Converge 2011 Day 3: Protestors return to unlawful Curtin Detention Centre - DIAC and SERCO disgrace themselves

The Department of Immigration and Citizenship has continued its criminality in its unlawful establishment under the instruction of the Australian government of Mandatory Detention Centres, such as the unlawful establishment that is the Curtin Detention Centre.

Hunger strikers, sit ins, petitions by brutalised souls cannot inspire the Government, DIAC and Serco to allow their visitors to meet them. The culture of secrecy and silence is unbelievable. The layers of racism in Australia continue unabated.

Protestors return to Detention Centre: Coverage from West Australian Newspaper

Protesters have knocked over a fence at the Curtin Detention Centre near Derby, with as many as 40 defying police orders to stay away from the site. The protesters began a hasty retreat after police called in reinforcements and threatened to arrest anyone who remained at the site.

The busload of protesters arrived at the site about 4.30pm and found the gate barricaded with a 2.5m fence. They were also met by a “significant” police force at the gate, 7km down a driveway from the North West Highway.

Chanting “free the refugees”, “Serco and DIAC, blood on your hands” and waving placards, the group stormed the fence, knocking it over. Refugees Rights Network spokesman Gerry Georgatos spoke to The West Australian during the clash, saying Serco guards appeared flustered by the arrivals and did not move against them.

However, more State Security officers and WA Police turned up within minutes of the group’s arrival. A car load of Department of Immigration and Citizenship officials arrived at the site during the melee but turned around and took off again when they saw the situation escalating. Other vehicles approached the scene from within the detention centre.

Mr Georgatos earlier told The West Australian the group was undeterred by 17 arrests at the site yesterday. He claimed detainees had emailed today begging the visitors for help, saying at least 25 people had collapsed from exhaustion or dehydration since the hunger strike began three days ago.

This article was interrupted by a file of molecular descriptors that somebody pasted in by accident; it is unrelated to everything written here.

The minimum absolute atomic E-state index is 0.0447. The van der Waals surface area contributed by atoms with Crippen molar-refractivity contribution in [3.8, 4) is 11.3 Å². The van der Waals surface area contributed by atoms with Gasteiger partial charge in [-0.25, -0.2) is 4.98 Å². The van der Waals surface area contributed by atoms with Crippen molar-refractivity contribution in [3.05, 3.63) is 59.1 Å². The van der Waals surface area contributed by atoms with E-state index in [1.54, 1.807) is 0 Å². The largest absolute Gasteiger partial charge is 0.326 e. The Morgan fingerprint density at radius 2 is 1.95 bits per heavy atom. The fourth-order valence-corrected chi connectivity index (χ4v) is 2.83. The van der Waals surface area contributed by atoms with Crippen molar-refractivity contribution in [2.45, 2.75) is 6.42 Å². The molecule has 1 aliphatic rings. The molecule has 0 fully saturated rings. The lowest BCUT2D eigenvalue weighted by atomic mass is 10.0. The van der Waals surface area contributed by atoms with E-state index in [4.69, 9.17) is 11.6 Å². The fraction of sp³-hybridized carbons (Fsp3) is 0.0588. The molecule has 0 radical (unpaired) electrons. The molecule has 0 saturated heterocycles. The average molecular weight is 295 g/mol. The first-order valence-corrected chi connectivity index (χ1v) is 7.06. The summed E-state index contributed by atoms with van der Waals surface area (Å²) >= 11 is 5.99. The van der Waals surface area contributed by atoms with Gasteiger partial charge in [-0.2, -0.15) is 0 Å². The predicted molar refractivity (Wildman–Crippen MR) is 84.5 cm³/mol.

He claimed several had been treated inside the detention centre’s own medical facilities, though this has not been verified by the Department of Immigration.

“There’s 18 computers in there – obviously, they haven’t shut them down and anyone who is getting on the computers is pummelling us out information,” Mr Georgatos said. “We don’t have the figures exactly but they’re not what DIAC and Serco are claiming ... I’ve actually called them liars today.”

He said an attempt to visit the site earlier today was not allowed after Serco was warned the group was on its way. He said Derby Police and State Security officers had watched the visitors like hawks since they arrived.

“We have been followed ... they have been following us around town all day,” he said. “They’re everywhere.”

Many of the group had been forcibly removed from the site yesterday after being arrested and were taken back to their campsite near Derby. They were issued with 24 hour move on orders. However, almost as soon as these expired about 2.30pm today, the group began moves to revisit the site.

Mr Georgatos said he had fully expected the group would be arrested on arrival today. However, they had intended to “peacefully sit down” as advocates and visitors to voice their “conscientious objection” and ask again for visits with the asylum seekers, which have been refused.

“We were warned if we came back again it wouldn’t be move on orders,” he said. “We don’t want to be charged – we don’t think we should be charged – it’s unlawful that they’ve actually got a detention centre in the first place. “This is a conscience oriented decision and we’re prepared to make that in solidarity with those that we believe are being maltreated, abused and unlawfully held.”

The group had planned to leave last night but had delayed their departure until tomorrow morning.